Tag Archives: Volunteer travel

Giving Back- Project Argentina

Choosing a volunteer project as part of my career break was something that I felt I needed to do.  I wanted to give back in some way but I wasn’t exactly sure how or what.  While I haven’t done a large amount of volunteer work in the past, this was something I was looking to change.  I soon realized how naïve I was to the world of volunteer travel. I volunteered on a farm outside of Buenos Aires with underprivileged children for a week organized through G Adventures http://www.gapadventures.com/trips/project-argentina/TSAPJB/2011/ .

I spent 5 days working with the children on the farm and helping out in the kitchen.  These children needed to learn basic survivals skills.  My top 4 challenges were:

1)      Lack of direction– the project manager on site did not give any sort of direction on my work tasks.  I was dropped off with my bags, shown to my cabin, and basically left to fend on my own.  As I learned later on in my travels, this was not uncommon of many volunteer opportunities.

2)      Language–  nobody could speak English.  And the few that could speak a few words could only speak basic English.  Although, I had just finished two weeks of Spanish classes I didn’t nearly have enough vocabulary to contribute in a way that I felt would be meaningful.

3)      Food– about an hour before my departure, a G Adventures representative called me to let me know I probably wouldn’t like the food as it was very local.  This was definitely an understatement.  I lived off of oranges and bread for the week.

4)      Isolation– In today’s constantly connected world, spending a week in a remote rural area without any connection to the outside world was tough.  While I spent my mornings helping out on the farm, there was plenty of free time in the afternoons and evenings.

What I learned:

1)      You will only get out of it what you put into it!  I easily could have completely broke down after my first few attempts to understand the reasons they needed a volunteer.  Without any sort of direction on my arrival and basic communication skills, I needed to make it up as I went.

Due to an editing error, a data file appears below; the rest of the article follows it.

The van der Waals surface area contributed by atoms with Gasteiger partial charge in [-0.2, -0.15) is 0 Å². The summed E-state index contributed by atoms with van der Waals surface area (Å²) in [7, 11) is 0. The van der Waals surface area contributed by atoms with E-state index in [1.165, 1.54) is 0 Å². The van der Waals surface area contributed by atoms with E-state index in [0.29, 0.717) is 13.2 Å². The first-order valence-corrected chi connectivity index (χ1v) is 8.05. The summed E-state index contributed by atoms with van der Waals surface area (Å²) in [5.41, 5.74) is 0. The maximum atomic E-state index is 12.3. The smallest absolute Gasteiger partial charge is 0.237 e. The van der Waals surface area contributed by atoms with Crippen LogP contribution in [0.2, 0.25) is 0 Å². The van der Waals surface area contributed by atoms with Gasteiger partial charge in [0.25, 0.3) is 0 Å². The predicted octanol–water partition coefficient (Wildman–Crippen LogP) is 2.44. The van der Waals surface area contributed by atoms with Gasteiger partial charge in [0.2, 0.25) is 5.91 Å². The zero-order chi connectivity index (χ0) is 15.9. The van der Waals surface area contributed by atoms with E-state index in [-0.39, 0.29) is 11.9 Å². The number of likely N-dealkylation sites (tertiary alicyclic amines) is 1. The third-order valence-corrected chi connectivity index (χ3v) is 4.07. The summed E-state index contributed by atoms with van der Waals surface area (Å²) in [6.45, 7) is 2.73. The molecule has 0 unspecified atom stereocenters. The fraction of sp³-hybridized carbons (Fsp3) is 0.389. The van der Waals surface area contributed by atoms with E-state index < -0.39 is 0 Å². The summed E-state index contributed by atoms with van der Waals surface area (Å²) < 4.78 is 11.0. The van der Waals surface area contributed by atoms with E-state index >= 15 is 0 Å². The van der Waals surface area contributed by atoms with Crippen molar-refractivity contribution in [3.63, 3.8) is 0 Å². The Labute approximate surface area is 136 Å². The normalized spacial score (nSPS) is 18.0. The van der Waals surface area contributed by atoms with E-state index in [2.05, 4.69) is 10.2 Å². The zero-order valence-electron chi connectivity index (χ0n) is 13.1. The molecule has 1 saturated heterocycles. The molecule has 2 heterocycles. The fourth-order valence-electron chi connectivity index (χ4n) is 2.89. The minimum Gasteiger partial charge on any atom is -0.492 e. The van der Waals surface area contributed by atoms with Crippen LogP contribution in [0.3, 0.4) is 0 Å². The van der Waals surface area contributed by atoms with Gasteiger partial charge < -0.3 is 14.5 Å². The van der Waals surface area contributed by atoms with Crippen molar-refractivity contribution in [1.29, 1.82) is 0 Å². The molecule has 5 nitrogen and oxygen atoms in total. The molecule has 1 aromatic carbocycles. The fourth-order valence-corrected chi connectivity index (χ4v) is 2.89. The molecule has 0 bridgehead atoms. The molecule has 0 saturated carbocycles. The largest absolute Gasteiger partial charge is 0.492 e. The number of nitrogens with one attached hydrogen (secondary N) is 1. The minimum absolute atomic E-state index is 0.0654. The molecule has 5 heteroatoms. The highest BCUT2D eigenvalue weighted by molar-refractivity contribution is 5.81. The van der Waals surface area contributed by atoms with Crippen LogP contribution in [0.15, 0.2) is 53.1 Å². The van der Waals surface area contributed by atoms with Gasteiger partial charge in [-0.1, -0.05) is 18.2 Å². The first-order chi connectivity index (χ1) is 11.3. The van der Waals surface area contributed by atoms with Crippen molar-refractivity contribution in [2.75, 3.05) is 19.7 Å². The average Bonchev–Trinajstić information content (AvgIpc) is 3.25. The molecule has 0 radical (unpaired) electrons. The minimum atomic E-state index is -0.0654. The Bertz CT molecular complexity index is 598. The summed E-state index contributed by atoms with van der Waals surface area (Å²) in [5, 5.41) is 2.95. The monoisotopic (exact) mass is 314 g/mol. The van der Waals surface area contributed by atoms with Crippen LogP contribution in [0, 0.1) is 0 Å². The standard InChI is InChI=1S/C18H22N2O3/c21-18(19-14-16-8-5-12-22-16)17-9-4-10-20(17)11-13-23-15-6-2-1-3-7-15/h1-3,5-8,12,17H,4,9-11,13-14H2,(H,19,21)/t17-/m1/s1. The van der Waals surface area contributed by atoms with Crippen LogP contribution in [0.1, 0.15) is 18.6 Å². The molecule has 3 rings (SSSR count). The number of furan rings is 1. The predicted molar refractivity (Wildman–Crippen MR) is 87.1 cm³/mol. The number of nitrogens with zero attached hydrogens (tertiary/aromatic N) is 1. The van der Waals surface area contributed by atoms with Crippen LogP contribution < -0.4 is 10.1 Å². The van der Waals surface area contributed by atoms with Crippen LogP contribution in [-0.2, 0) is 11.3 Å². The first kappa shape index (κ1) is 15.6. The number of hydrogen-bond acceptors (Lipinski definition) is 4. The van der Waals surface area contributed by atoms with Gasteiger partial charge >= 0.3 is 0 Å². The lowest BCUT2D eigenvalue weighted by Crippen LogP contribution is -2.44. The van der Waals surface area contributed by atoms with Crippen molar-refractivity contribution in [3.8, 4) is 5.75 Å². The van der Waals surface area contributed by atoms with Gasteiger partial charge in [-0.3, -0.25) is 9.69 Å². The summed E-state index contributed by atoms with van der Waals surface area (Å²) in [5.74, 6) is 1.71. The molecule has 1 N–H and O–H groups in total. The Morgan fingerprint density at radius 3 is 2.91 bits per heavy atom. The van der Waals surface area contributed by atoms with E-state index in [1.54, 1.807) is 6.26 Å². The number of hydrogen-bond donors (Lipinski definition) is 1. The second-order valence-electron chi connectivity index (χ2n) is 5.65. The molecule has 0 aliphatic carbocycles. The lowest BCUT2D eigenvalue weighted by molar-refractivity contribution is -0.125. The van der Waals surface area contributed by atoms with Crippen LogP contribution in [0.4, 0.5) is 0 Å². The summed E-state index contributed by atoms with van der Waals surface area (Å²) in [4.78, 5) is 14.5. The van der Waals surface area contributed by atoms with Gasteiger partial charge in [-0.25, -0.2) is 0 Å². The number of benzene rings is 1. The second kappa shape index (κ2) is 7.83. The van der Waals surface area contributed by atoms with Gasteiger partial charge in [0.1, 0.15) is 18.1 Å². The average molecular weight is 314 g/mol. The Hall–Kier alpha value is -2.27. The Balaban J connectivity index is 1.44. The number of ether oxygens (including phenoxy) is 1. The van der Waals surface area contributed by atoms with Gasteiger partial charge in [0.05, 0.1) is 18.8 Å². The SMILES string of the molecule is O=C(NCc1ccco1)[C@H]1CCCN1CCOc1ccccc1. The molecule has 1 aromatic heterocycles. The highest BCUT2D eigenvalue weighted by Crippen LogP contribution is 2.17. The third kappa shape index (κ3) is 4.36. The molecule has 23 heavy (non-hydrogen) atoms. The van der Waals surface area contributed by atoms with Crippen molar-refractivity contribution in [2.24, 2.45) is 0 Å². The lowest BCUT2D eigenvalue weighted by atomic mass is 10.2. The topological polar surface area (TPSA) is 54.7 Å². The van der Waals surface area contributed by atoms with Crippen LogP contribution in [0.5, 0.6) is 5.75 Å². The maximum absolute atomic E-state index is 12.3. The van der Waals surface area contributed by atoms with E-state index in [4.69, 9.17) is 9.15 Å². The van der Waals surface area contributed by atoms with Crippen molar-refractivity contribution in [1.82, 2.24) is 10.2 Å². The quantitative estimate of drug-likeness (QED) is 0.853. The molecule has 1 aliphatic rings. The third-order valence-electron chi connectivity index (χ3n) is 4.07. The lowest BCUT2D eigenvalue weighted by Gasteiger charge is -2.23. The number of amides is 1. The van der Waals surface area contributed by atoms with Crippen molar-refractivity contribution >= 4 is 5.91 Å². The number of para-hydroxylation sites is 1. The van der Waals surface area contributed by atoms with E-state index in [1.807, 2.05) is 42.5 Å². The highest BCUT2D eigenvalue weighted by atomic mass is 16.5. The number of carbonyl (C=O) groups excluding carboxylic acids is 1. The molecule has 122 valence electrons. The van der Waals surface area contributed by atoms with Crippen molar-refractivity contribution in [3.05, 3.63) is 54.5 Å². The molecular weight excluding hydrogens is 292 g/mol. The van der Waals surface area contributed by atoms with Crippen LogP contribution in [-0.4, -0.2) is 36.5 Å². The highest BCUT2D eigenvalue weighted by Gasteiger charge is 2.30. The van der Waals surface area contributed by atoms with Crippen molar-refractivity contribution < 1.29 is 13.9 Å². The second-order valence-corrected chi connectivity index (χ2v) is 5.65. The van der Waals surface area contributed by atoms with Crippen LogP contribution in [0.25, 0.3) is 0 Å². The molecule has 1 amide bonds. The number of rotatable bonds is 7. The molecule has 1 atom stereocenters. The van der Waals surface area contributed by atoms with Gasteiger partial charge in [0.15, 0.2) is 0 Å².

2)      Communication is powerful.   I became best friends with a  6 year old who was learning English at school.  His English was the most advanced of the entire group at the farm and he was my translator. 

3)      If you are hungry enough, you will eat anything.  Watching the children on the farm rush to get as much food on their plates before it was all gone brought tears to my eyes.  They didn’t care what it tasted like; it was food. 

4)      Money really doesn’t bring happiness.  The people who lived on this farm were poor but they were happy and kind people living a very simple life.  Still money does buy freedom and choice.  I started to truly appreciate the freedom and choices I was given in my life that I took for granted everyday.

 While my volunteer experience wasn’t necessarily what I was expecting and felt very disorganized from the beginning.  I did get exactly what I was hoping to gain out of it- persepective.  If you are looking to do some volunteer travel, do your research.  Know what you are getting into and what the language requirements are for the project.  Try to get some feedback from people who have gone on those specific sites or used that volunteer agency.  After all, you want to ensure that you are helping in the most meaningful way possible.


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